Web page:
Buried somewhere in this smart but somewhat disorganized and repetitious movie about The Satanic Temple is a trickier, potentially deeper and more all-encompassing work.
Can “The Martian” conquer the Oscars? Or will the resilient autumn hit be treated like the alien being it is—a genre flick that falls outside of what is normally considered the comfort zone of the 6,000 or so Academy voters?
Consider only eight sci-fi movies have ever made the cut in the Best Picture category—and two of those, 2011’s “The Tree of Life” and 1971’s “A Clockwork Orange,” stretched the limits of what is called sci-fi way beyond its usual boundaries. As for “The Right Stuff” and “Apollo 13,” those qualify more as sci-fact while based on real events.
Which is probably why, before “The Martian” opened at No. 1 on October 2, few pundits put it on their radar as having much of a chance even after director Ridley Scott’s fourth intergalactic big-screen foray collected out-of-this-world reviews at the Toronto International Film Festival the month before. The outer space adventure about an astronaut left for dead on the Red Planet impressed by being the rare popcorn flick that emphasized its botanist hero’s scientific know-how over his physical prowess, while allowing room for crowd-pleasing humor.
But despite all the early plaudits for “The Martian,” none of the 22 Academy Award experts at the prognosticating website Gold Derby (including myself) listed the film among the top ten Best Picture candidates until it actually opened in theaters, and zoomed to the top of the box office chart after collecting $54 million on opening weekend. By that Monday, however, four had placed it on their lists.
However, with “The Martian” coming in at No. 1 for four of the past five weeks (it dropped to second place in week three, thanks to kid-friendly newcomer “Goosebumps”), 19 out of 22 experts currently include the movie among their top picks—and four have placed it as the one to beat.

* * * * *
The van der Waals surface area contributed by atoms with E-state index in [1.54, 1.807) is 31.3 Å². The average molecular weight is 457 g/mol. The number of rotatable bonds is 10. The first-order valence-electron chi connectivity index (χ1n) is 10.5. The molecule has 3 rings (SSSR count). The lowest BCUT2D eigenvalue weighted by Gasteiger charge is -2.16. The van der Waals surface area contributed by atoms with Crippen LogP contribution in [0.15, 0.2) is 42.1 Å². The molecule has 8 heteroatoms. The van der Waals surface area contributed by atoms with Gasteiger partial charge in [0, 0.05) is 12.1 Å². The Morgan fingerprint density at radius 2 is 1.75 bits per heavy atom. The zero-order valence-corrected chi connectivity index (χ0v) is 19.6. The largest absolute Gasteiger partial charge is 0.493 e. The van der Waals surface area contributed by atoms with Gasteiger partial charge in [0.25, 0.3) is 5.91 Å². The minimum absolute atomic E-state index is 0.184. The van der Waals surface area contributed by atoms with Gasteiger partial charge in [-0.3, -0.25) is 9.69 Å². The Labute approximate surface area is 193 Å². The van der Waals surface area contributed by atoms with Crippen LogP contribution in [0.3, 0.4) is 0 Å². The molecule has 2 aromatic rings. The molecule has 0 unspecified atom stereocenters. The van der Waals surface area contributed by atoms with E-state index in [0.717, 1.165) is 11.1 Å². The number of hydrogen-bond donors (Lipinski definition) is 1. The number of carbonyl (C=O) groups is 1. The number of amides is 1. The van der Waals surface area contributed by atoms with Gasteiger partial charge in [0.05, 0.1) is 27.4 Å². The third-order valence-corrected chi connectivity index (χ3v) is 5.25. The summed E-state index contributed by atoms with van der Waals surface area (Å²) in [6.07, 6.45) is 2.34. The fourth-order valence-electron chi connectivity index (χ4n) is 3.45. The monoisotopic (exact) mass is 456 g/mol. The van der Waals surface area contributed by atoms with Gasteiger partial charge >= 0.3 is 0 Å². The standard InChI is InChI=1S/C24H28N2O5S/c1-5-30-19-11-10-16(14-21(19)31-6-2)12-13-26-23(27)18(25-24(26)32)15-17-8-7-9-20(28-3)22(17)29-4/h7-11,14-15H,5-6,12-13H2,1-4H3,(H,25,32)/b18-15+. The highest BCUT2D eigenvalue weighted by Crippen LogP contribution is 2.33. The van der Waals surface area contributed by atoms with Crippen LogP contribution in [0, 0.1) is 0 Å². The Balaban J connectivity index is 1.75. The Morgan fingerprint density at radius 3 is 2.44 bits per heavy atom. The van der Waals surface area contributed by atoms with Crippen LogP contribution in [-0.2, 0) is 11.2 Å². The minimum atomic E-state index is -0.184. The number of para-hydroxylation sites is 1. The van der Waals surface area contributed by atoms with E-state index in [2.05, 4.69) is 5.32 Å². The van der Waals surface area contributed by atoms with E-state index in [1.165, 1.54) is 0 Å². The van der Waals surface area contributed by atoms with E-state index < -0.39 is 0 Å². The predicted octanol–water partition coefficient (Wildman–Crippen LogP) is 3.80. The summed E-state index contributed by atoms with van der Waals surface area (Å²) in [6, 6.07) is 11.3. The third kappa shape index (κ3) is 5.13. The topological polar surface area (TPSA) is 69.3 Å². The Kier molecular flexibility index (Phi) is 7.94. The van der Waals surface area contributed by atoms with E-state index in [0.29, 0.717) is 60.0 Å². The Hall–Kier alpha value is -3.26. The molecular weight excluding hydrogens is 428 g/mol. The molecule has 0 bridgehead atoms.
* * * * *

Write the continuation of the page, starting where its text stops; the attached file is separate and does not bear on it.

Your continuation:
Meanwhile, the Gurus o’ Gold at Movie City News came out with their first post-festival picks last week and collectively placed “The Martian” as the No. 2 movie to beat, right under “Spotlight” and above “Room.”
Why is this newsworthy, especially considering that just two years ago, another high-grossing survivalist space opera, “Gravity,” tied with “American Hustle” for the most nominations (ten) and took home the most trophies with seven? It is all about perception. Clearly, “Gravity” was deemed more of a technical achievement as it swept such categories as Best Cinematography and Best Editing. And while its director, Alfonso Cuarón, won a trophy, “Gravity” was beaten in the Best Picture category by the historical drama “12 Years a Slave.”
“The Martian,” however, not only is a CGI marvel that also entertains but, more importantly, it is a more relatable personal story of overcoming adversity as well as a rousing celebration of teamwork. Moviegoers might have gazed upon “Gravity” in awe, but they wanted to group-hug “The Martian.”
And if “The Martian” continues its trajectory throughout awards season, it will achieve another goal as the sort of rooting-interest contender that speaks to average Joes and Janes who often are turned off by the Oscar ceremony’s perceived elitism in what it chooses to showcase. There is a reason why 1998's 70th Academy Awards ceremony drew a still-record 57 million viewers, and its name was “Titanic.”